- Open Access
Peptidylarginine deiminase 2 promotes T helper 17-like T cell activation and activated T cell-autonomous death (ACAD) through an endoplasmic reticulum stress and autophagy coupling mechanism
Cellular & Molecular Biology Letters volume 27, Article number: 19 (2022)
Peptididylarginine deiminase type 2 (PADI2) catalyzes the conversion of arginine residues to citrulline residues on proteins. We demonstrate that PADI2 induces T cell activation and investigate how PADI2 promotes activated T cell autonomous death (ACAD). In activated Jurkat T cells, overexpression of PADI2 significantly increases citrullinated proteins and induces endoplasmic reticulum (ER) stress and unfolded protein response (UPR) signaling, ultimately resulting in the expression of autophagy-related proteins and autophagy. PADI2 promoted autophagy and resulted in the early degradation of p62 and the light chain 3B (LC3B)-II accumulation. In Jurkat T cells, silencing the autophagy-related gene (Atg) 12 protein inhibits PADI2-mediated autophagy and promotes ER stress and apoptosis, whereas overexpression of Atg12 decreased ER stress and prolonged autophagy to promote cell survival. Additionally, PADI2 regulates T cell activation and the production of Th17 cytokines in Jurkat T cells (interleukins 6, IL-17A, IL-17F, IL-21, and IL-22). In Jurkat T cells, silencing IL-6 promotes autophagy mediated by PADI2 and inhibits PADI2-induced apoptosis, whereas silencing Beclin-1 increases the activation and survival of Th17-like T cells while decreasing autophagy and apoptosis. PADI2 silencing alleviates ER stress caused by PADI2 and decreases cytokine expression associated with Th17-like T cell activation and ACAD. We propose that PADI2 was involved in Th17 lymphocyte ACAD via a mechanism involving ER stress and autophagy that was tightly regulated by PADI2-mediated citrullination. These findings suggest that inhibiting Th17 T cell activation and the development of severe autoimmune diseases may be possible through the use of novel antagonists that specifically target PADI2.
Peptidylarginine deiminase (EC 188.8.131.52) is a Ca2+-dependent enzyme that converts arginine residues in proteins to citrulline residues . PADI is classified into five isotypes (1–4 and 6), each with its own unique substrate specificity and tissue expression pattern . PADI2 is expressed in a variety of tissues, including the brain, skeletal muscle, spinal cord, oligodendrocytes, uterus, pancreas, salivary gland, pituitary gland, sweat gland, spleen, macrophages, bone marrow, and leukocytes . PADI-mediated posttranslational modification (deimination or citrullination) decreases the net charge of protein substrates, resulting in the loss of potential ionic bonds or rearrangement of hydrogen bonds, which ultimately results in protein unfolding .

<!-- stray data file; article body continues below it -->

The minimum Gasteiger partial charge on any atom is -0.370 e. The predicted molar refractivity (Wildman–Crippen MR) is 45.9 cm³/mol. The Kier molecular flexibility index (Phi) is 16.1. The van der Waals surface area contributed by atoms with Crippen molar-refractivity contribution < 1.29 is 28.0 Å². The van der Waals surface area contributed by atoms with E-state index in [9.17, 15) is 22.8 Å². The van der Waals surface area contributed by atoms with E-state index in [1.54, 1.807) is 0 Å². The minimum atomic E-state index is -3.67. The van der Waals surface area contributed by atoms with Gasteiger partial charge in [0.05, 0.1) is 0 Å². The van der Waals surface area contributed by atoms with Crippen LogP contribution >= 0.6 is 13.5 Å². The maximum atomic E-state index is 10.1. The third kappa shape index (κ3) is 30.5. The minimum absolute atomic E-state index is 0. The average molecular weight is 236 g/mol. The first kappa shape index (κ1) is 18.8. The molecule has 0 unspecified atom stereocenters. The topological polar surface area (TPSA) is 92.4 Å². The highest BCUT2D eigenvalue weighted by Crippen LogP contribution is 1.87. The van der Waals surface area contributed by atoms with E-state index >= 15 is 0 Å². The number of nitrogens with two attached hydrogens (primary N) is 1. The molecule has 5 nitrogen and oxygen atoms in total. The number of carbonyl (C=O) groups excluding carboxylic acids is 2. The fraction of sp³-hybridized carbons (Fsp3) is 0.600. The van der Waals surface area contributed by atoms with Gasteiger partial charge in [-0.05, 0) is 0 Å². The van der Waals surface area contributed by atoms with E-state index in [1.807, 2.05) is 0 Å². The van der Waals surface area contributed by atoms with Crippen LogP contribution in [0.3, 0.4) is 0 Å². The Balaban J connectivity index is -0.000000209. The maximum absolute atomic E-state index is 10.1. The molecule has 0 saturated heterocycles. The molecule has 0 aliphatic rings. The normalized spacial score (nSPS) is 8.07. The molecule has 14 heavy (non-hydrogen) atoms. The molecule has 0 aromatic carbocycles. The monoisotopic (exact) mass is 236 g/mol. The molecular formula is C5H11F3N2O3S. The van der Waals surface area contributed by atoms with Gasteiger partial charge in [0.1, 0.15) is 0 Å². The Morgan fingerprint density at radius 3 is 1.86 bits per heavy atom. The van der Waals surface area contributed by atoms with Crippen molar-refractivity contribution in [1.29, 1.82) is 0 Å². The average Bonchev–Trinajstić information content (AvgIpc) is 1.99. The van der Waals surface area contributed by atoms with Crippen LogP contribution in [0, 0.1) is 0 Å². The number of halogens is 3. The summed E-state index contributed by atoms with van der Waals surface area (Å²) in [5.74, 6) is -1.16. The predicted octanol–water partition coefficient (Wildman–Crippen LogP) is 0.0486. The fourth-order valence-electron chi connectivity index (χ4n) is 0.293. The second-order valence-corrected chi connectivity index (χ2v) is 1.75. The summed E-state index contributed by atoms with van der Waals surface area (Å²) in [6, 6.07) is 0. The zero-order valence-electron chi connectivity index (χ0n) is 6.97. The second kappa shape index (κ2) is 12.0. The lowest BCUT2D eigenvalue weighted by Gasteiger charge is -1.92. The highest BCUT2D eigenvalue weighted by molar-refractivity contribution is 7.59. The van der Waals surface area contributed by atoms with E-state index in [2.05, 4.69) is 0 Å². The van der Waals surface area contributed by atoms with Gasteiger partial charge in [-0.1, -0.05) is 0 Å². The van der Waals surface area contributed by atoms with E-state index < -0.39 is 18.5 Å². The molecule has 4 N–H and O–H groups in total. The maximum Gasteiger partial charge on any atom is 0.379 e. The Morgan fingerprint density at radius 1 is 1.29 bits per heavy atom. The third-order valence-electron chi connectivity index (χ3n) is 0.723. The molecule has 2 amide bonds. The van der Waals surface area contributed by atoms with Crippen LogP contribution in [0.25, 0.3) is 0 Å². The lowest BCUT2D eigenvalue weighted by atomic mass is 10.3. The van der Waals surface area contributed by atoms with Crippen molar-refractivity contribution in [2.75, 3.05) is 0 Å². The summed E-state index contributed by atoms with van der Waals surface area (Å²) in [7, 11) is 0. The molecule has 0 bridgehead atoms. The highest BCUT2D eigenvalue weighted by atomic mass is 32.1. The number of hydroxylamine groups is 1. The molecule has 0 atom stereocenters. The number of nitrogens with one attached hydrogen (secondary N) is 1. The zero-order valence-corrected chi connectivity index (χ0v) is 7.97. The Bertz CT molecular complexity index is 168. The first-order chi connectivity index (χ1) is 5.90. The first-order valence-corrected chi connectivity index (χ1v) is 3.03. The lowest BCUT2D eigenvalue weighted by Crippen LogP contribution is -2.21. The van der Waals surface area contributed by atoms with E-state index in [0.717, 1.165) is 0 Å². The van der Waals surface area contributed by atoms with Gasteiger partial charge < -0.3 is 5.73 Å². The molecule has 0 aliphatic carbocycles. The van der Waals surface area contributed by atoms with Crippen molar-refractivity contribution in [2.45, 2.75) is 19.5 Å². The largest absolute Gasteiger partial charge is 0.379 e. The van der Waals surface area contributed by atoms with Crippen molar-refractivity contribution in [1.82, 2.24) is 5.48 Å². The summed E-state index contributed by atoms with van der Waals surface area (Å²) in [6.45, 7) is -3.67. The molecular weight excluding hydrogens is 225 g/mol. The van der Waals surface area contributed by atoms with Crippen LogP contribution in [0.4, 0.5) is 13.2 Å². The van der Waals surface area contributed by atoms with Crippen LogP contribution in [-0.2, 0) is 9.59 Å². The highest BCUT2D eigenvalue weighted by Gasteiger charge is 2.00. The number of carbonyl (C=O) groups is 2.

Unfolded protein aggregates and damaged organelles are removed from cells by autophagy, a major intracellular catabolic mechanism . Autophagy can keep cells alive by recycling nutrients, maintaining cellular energy homeostasis, and degrading toxic cytoplasmic constituents. Autophagy is the process by which autophagosomes mature and degrade. Autophagosomes fuse with lysosomes to form autophagolysosomes and degrade their cargo. Excessive autophagy in response to cellular stress may cause cell death. Autophagy is involved in development, differentiation, stress, infection, neurodegenerative diseases, and cancer. During autophagy, cytoplasmic cargo is transported to the lysosome via vesicles. Autophagy-related genes (Atgs), such as Atg5, Atg7, and Atg12 are necessary for vesicle elongation and autophagosome completion. Atg7 plays a critical role in autophagosome regulation, and Atg5 and Atg12 can form intracellular complexes required for autophagosome elongation. These complexes are activated by Atg7 and are required for the light chain 3B (LC3B) ubiquitin-like conjugation system to function properly .